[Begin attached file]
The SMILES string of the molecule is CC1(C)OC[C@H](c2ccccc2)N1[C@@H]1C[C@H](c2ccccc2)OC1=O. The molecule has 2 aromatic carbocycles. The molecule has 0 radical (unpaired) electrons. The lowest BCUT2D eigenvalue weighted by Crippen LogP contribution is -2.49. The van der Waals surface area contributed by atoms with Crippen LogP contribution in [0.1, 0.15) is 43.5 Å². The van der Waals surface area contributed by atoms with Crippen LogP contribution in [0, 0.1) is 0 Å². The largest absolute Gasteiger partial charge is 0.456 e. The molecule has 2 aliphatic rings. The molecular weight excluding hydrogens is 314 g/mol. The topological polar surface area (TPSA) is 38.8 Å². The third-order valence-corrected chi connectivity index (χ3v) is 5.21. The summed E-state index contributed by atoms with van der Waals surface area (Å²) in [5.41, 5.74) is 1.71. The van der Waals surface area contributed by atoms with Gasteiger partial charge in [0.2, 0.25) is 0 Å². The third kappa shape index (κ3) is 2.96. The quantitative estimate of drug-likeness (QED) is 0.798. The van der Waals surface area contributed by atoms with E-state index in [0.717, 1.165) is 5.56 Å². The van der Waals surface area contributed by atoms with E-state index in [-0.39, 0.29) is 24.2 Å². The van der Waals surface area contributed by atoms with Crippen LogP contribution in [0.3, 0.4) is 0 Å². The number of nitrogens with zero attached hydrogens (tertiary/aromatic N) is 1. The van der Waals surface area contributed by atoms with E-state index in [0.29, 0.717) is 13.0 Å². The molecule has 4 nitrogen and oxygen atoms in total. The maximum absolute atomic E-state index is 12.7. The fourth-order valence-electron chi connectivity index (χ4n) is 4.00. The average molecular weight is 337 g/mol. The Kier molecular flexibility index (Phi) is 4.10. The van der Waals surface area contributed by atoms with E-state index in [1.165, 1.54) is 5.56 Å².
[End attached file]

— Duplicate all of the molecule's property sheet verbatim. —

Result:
The SMILES string of the molecule is CC1(C)OC[C@H](c2ccccc2)N1[C@@H]1C[C@H](c2ccccc2)OC1=O. The molecule has 2 aromatic carbocycles. The molecule has 0 radical (unpaired) electrons. The lowest BCUT2D eigenvalue weighted by Crippen LogP contribution is -2.49. The van der Waals surface area contributed by atoms with Crippen LogP contribution in [0.1, 0.15) is 43.5 Å². The van der Waals surface area contributed by atoms with Crippen LogP contribution in [0, 0.1) is 0 Å². The largest absolute Gasteiger partial charge is 0.456 e. The molecule has 2 aliphatic rings. The molecular weight excluding hydrogens is 314 g/mol. The topological polar surface area (TPSA) is 38.8 Å². The third-order valence-corrected chi connectivity index (χ3v) is 5.21. The summed E-state index contributed by atoms with van der Waals surface area (Å²) in [5.41, 5.74) is 1.71. The van der Waals surface area contributed by atoms with Gasteiger partial charge in [0.2, 0.25) is 0 Å². The third kappa shape index (κ3) is 2.96. The quantitative estimate of drug-likeness (QED) is 0.798. The van der Waals surface area contributed by atoms with E-state index in [0.717, 1.165) is 5.56 Å². The van der Waals surface area contributed by atoms with E-state index in [-0.39, 0.29) is 24.2 Å². The van der Waals surface area contributed by atoms with Crippen LogP contribution in [0.3, 0.4) is 0 Å². The number of nitrogens with zero attached hydrogens (tertiary/aromatic N) is 1. The van der Waals surface area contributed by atoms with E-state index in [0.29, 0.717) is 13.0 Å². The molecule has 4 nitrogen and oxygen atoms in total. The maximum absolute atomic E-state index is 12.7. The fourth-order valence-electron chi connectivity index (χ4n) is 4.00. The average molecular weight is 337 g/mol. The Kier molecular flexibility index (Phi) is 4.10. The van der Waals surface area contributed by atoms with E-state index in [1.165, 1.54) is 5.56 Å².